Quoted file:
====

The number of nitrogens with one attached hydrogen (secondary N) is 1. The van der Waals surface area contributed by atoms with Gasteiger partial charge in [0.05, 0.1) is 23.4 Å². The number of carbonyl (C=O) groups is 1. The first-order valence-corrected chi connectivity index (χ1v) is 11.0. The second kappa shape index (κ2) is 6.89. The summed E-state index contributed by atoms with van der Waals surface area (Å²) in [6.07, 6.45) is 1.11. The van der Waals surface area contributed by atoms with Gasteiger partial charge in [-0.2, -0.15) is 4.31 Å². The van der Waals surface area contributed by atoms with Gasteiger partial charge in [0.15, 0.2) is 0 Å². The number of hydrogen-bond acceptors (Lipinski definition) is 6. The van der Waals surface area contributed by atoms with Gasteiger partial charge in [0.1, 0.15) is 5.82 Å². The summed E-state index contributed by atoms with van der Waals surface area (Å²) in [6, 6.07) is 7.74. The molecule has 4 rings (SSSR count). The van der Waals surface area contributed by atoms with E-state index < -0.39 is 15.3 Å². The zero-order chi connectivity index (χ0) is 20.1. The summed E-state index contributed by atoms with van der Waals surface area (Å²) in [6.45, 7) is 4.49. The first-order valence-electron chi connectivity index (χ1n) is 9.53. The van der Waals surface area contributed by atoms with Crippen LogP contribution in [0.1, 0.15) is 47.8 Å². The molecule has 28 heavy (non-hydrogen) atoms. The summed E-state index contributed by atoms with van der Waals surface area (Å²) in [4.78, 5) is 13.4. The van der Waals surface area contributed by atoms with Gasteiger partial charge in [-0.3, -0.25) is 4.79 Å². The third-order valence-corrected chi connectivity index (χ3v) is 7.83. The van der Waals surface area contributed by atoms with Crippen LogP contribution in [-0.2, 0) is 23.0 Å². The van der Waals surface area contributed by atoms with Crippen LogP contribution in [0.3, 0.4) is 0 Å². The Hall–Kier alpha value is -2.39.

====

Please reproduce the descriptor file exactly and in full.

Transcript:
The number of nitrogens with one attached hydrogen (secondary N) is 1. The van der Waals surface area contributed by atoms with Gasteiger partial charge in [0.05, 0.1) is 23.4 Å². The number of carbonyl (C=O) groups is 1. The first-order valence-corrected chi connectivity index (χ1v) is 11.0. The second kappa shape index (κ2) is 6.89. The summed E-state index contributed by atoms with van der Waals surface area (Å²) in [6.07, 6.45) is 1.11. The van der Waals surface area contributed by atoms with Gasteiger partial charge in [-0.2, -0.15) is 4.31 Å². The van der Waals surface area contributed by atoms with Gasteiger partial charge in [0.15, 0.2) is 0 Å². The number of hydrogen-bond acceptors (Lipinski definition) is 6. The van der Waals surface area contributed by atoms with Gasteiger partial charge in [0.1, 0.15) is 5.82 Å². The summed E-state index contributed by atoms with van der Waals surface area (Å²) in [6, 6.07) is 7.74. The molecule has 4 rings (SSSR count). The van der Waals surface area contributed by atoms with E-state index < -0.39 is 15.3 Å². The zero-order chi connectivity index (χ0) is 20.1. The summed E-state index contributed by atoms with van der Waals surface area (Å²) in [6.45, 7) is 4.49. The first-order valence-electron chi connectivity index (χ1n) is 9.53. The van der Waals surface area contributed by atoms with Crippen LogP contribution in [0.1, 0.15) is 47.8 Å². The molecule has 28 heavy (non-hydrogen) atoms. The summed E-state index contributed by atoms with van der Waals surface area (Å²) in [4.78, 5) is 13.4. The van der Waals surface area contributed by atoms with Gasteiger partial charge in [-0.3, -0.25) is 4.79 Å². The third-order valence-corrected chi connectivity index (χ3v) is 7.83. The van der Waals surface area contributed by atoms with Crippen LogP contribution in [-0.2, 0) is 23.0 Å². The van der Waals surface area contributed by atoms with Crippen LogP contribution in [0.3, 0.4) is 0 Å². The Hall–Kier alpha value is -2.39.